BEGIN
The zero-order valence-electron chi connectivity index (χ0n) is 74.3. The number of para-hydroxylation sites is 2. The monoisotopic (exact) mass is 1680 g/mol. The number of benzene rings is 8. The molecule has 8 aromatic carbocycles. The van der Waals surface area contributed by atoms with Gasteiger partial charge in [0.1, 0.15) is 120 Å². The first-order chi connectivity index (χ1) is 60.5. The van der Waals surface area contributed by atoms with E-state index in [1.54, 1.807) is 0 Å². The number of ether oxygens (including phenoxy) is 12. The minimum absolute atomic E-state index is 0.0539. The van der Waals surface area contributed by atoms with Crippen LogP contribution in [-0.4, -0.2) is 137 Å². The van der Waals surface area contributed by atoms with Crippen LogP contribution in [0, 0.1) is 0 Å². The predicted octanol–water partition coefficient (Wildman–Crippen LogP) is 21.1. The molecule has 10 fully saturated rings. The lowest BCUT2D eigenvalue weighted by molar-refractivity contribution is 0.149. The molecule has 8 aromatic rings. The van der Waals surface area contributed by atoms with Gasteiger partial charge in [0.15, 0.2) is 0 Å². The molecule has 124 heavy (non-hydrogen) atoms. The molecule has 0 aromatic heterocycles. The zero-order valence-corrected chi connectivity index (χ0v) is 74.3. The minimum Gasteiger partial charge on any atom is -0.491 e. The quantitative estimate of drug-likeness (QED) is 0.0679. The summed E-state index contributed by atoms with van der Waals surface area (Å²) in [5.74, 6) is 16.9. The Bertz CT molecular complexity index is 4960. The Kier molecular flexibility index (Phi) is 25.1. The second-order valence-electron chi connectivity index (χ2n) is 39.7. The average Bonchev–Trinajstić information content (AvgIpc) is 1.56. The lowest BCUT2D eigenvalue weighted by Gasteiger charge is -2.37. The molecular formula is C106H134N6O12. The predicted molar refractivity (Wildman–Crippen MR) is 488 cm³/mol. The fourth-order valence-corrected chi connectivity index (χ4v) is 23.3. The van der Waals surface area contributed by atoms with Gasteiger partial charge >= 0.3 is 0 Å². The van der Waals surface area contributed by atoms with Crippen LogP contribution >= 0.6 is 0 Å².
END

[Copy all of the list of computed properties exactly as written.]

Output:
The zero-order valence-electron chi connectivity index (χ0n) is 74.3. The number of para-hydroxylation sites is 2. The monoisotopic (exact) mass is 1680 g/mol. The number of benzene rings is 8. The molecule has 8 aromatic carbocycles. The van der Waals surface area contributed by atoms with Gasteiger partial charge in [0.1, 0.15) is 120 Å². The first-order chi connectivity index (χ1) is 60.5. The van der Waals surface area contributed by atoms with E-state index in [1.54, 1.807) is 0 Å². The number of ether oxygens (including phenoxy) is 12. The minimum absolute atomic E-state index is 0.0539. The van der Waals surface area contributed by atoms with Crippen LogP contribution in [-0.4, -0.2) is 137 Å². The van der Waals surface area contributed by atoms with Crippen LogP contribution in [0, 0.1) is 0 Å². The predicted octanol–water partition coefficient (Wildman–Crippen LogP) is 21.1. The molecule has 10 fully saturated rings. The lowest BCUT2D eigenvalue weighted by molar-refractivity contribution is 0.149. The molecule has 8 aromatic rings. The van der Waals surface area contributed by atoms with Gasteiger partial charge in [0.15, 0.2) is 0 Å². The molecule has 124 heavy (non-hydrogen) atoms. The molecule has 0 aromatic heterocycles. The zero-order valence-corrected chi connectivity index (χ0v) is 74.3. The minimum Gasteiger partial charge on any atom is -0.491 e. The quantitative estimate of drug-likeness (QED) is 0.0679. The summed E-state index contributed by atoms with van der Waals surface area (Å²) in [5.74, 6) is 16.9. The Bertz CT molecular complexity index is 4960. The Kier molecular flexibility index (Phi) is 25.1. The second-order valence-electron chi connectivity index (χ2n) is 39.7. The average Bonchev–Trinajstić information content (AvgIpc) is 1.56. The lowest BCUT2D eigenvalue weighted by Gasteiger charge is -2.37. The molecular formula is C106H134N6O12. The predicted molar refractivity (Wildman–Crippen MR) is 488 cm³/mol. The fourth-order valence-corrected chi connectivity index (χ4v) is 23.3. The van der Waals surface area contributed by atoms with Gasteiger partial charge >= 0.3 is 0 Å². The van der Waals surface area contributed by atoms with Crippen LogP contribution >= 0.6 is 0 Å².